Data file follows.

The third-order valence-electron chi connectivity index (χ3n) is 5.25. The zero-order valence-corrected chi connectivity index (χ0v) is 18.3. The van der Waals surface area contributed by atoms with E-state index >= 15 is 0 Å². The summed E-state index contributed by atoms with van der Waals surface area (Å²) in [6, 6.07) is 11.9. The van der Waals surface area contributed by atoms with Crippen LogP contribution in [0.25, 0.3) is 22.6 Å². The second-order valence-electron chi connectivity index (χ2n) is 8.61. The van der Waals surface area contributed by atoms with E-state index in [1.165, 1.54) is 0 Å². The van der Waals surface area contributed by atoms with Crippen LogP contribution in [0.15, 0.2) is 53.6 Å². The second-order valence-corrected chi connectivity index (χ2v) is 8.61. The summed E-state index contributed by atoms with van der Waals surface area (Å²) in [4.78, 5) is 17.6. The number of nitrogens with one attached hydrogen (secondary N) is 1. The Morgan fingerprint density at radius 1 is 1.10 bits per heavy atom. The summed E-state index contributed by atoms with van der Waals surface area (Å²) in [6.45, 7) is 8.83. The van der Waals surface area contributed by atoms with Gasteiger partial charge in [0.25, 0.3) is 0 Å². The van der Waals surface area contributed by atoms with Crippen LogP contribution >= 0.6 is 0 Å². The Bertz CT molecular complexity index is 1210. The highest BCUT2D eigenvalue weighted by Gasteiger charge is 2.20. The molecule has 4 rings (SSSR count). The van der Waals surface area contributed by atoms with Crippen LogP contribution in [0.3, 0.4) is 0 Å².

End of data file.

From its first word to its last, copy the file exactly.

The third-order valence-electron chi connectivity index (χ3n) is 5.25. The zero-order valence-corrected chi connectivity index (χ0v) is 18.3. The van der Waals surface area contributed by atoms with E-state index >= 15 is 0 Å². The summed E-state index contributed by atoms with van der Waals surface area (Å²) in [6, 6.07) is 11.9. The van der Waals surface area contributed by atoms with Crippen LogP contribution in [0.25, 0.3) is 22.6 Å². The second-order valence-electron chi connectivity index (χ2n) is 8.61. The van der Waals surface area contributed by atoms with E-state index in [1.165, 1.54) is 0 Å². The van der Waals surface area contributed by atoms with Crippen LogP contribution in [0.15, 0.2) is 53.6 Å². The second-order valence-corrected chi connectivity index (χ2v) is 8.61. The summed E-state index contributed by atoms with van der Waals surface area (Å²) in [4.78, 5) is 17.6. The number of nitrogens with one attached hydrogen (secondary N) is 1. The Morgan fingerprint density at radius 1 is 1.10 bits per heavy atom. The summed E-state index contributed by atoms with van der Waals surface area (Å²) in [6.45, 7) is 8.83. The van der Waals surface area contributed by atoms with Gasteiger partial charge in [0.25, 0.3) is 0 Å². The van der Waals surface area contributed by atoms with Crippen LogP contribution >= 0.6 is 0 Å². The Bertz CT molecular complexity index is 1210. The highest BCUT2D eigenvalue weighted by Gasteiger charge is 2.20. The molecule has 4 rings (SSSR count). The van der Waals surface area contributed by atoms with Crippen LogP contribution in [0.3, 0.4) is 0 Å².